San Francisco retains a reputation as a major international company, so an up and coming star like Osborn will apparently submit himself to a non-textual onstage assault of the character he is playing so as to list a valuable credit on his resume. However, I wonder what the reaction of my first Almaviva, the great leggiero tenor Cesare Valletti, would have been if a stage director of the kind that Rosenberg hired would have asked him to subject himself to this stage business.

[Below: Rosina (Allyson McHardy), with, from right, Don Bartolo (Ralph de Simone), Count Almaviva (John Osborn) in disguise, and Figaro (Nathan Gunn).]

However, the Almaviva got off lightly. The stage directions for the Rosina were ever more ludicrous. She was forced to carry around a stuffed kangaroo, and at various points would be forced to cower or pout. This is the character who sings in “Una voce poco fa” that she has a “viper’s sting” if crossed. But even in this important aria other stage business crowds in on her message. Brancoveanu’s Fiorello silently mouths the aria’s first words, and Nathan Gunn’s Figaro distracts us as he delivers some substance in a package to the maid Berta. (So Figaro deals drugs as well as cuts hair and arranges assignations.) One is left with the impression that Count Almaviva is consuming a lot of time and fortune in the pursuit of marrying a dumbbell.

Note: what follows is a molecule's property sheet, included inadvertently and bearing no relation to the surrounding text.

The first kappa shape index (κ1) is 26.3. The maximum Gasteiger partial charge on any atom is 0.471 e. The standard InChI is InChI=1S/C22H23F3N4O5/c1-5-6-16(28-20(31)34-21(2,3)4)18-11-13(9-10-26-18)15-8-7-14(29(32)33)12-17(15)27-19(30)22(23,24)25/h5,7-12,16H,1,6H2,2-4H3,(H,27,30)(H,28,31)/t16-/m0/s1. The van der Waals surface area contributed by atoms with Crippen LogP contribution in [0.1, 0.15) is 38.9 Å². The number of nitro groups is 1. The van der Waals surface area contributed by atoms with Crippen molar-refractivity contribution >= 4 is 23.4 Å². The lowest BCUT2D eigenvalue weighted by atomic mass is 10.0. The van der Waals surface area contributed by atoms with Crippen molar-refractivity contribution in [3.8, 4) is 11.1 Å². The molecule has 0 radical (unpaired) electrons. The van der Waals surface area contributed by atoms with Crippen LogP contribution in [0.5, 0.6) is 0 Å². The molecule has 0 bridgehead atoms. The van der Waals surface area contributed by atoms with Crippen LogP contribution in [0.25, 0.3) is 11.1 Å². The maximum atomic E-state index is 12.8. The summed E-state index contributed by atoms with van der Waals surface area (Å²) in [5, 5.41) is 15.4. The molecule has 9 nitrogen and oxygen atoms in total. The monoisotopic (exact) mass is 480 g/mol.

Having seen Thomas Hampson’s larger than life Figaro in the “second cast” performances in January 2004, I was a bit disappointed that Gunn’s performance as Figaro was not as riveting as his appearances as Billy Budd (the title role in Britten’s opera) and as Guglielmo in Mozart’s “Cosi fan Tutte”. I am quite prepared to blame the stage director(s) for this.

Of course, he was memorable, as was Hampson, on the Vespa, delivering the first notes of “Largo al Factotum” as he circles the stage three times, while sharing his Vespa with a passenger. He shaves the passenger, then the passenger’s legs, until it is revealed that the rider is a comely woman.